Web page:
It was an emotional day to remember for Korean War veteran Kenneth Hamrick. Not only did the staff at The Groves in Goodyear invite family and friends to a patio party to celebrate his 89th birthday, his Hospice of the Valley care team had another surprise in the works: a Salutes visit to honor his military service.
Mr. Hamrick served as private in the U.S. Army for two years during the war.
“I love it,” he said softly, referring to the April 8 visit. “It took me back to when I enlisted — 16 weeks of basic training. I was proud to serve.”
Mr. Hamrick recalled a few scary memories from the war, like hearing the order, “Fix bayonets.” He looked pained for a moment, then said, “That means you’re going to fight.”
His most painful recollection was losing his cousin to the war. His favorite memory? “Well, my favorite thing was coming home!” he laughed. Then he sobered and added, “In one piece.”
After presenting Mr. Hamrick with a stunning handmade quilt featuring a patriotic theme, Army reservist Ron Garner proudly saluted the man he described as “kind, humble and most deserving of such an honor.”
“It just makes my day. It’s really special for me to bond with a person who has served,” Mr. Garner confided. “I mean, the man is 89 years old and is wearing his veteran’s hat. His service to our country is obviously significant to him.”
The visit was also deeply touching for Mr. Hamrick’s family, who shared how much they cherished the moment the two men saluted each other.
“This means so much. My dad never spoke of the war while I was growing up and probably doesn’t know how much I respect his service. We have our freedom because of men like him,” Mr. Hamrick’s daughter, Kim Vancs, said.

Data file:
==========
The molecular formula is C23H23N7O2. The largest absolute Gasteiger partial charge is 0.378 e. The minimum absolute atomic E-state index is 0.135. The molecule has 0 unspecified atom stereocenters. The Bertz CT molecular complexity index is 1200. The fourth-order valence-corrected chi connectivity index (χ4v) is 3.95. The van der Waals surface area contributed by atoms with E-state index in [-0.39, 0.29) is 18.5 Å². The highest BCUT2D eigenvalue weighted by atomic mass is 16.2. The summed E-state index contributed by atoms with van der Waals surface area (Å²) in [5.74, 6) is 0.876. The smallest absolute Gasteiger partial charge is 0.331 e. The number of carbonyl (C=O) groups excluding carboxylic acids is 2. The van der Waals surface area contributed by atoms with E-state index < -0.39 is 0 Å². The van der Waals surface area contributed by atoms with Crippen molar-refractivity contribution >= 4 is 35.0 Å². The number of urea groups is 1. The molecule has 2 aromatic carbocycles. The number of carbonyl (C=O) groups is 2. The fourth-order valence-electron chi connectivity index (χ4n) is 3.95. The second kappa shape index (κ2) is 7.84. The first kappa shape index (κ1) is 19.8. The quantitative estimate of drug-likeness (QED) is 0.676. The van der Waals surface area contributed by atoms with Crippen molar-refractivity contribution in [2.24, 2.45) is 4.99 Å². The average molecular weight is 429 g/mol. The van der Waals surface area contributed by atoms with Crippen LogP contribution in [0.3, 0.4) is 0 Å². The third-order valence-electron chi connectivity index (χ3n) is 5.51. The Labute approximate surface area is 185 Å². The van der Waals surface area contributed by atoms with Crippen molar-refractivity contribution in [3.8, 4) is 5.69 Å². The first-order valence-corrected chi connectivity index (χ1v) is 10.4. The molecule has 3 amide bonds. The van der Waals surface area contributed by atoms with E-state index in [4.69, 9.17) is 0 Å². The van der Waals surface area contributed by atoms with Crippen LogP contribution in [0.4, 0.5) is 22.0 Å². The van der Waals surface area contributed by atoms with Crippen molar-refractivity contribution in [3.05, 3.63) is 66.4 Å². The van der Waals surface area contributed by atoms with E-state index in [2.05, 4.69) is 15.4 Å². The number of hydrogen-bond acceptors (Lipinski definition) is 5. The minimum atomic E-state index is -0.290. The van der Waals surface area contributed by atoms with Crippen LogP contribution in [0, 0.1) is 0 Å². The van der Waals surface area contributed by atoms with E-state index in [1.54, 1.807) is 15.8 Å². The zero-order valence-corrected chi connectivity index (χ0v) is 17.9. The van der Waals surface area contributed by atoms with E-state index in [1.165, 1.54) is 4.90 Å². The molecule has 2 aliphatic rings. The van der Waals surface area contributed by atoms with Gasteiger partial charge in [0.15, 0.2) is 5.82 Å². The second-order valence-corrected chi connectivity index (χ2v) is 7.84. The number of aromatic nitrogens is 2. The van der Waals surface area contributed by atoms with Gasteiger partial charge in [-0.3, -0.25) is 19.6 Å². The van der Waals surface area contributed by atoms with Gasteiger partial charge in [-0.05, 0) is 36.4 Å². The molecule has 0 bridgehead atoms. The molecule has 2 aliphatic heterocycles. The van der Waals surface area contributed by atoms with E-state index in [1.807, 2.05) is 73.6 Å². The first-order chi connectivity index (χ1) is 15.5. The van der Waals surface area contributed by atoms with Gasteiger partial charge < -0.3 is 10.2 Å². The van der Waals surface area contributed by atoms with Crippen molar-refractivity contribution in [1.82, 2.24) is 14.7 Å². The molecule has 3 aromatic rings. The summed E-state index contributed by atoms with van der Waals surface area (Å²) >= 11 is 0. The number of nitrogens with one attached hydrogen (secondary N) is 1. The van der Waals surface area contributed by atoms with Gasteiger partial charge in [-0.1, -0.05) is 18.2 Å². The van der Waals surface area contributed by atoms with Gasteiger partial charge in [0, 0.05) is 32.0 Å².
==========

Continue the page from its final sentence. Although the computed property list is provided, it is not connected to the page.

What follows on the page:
At Hospice of the Valley, several people worked behind the scenes to make the visit happen: Mr. Garner, a volunteer from the Laveen area; volunteer coordinator Eileen Dullum; Samantha Inciong, a community liaison; social worker Katie Cozby; nurse Shannon Seidel; and team leader Sarah Ellis.
Arizona is home to more than half a million veterans. The agency’s Saluting Our Veterans program reflects a commitment to honor veteran patients like Mr. Hamrick for their service to our country and for the sacrifices they and their loved ones made.
A trained volunteer, who also is a veteran, provides this recognition in a face-to-face visit — bestowing a ceremonial pin and a small flag. The two veterans spend time reminiscing about their years of service, often surprising family members who are delighted to hear stories they have never heard before.
These moments are a priceless gift to veterans, who relive their past with pride, while families are left with precious new memories.
Salutes visits are a beautiful way to bring comfort, dignity and compassionate care into someone’s life at a such as meaningful time.
To learn more about becoming a volunteer for this or other programs, visit hov.org/volunteer or call 602-636-6336.
Lin Sue Cooney is director of community engagement for Hospice of the Valley.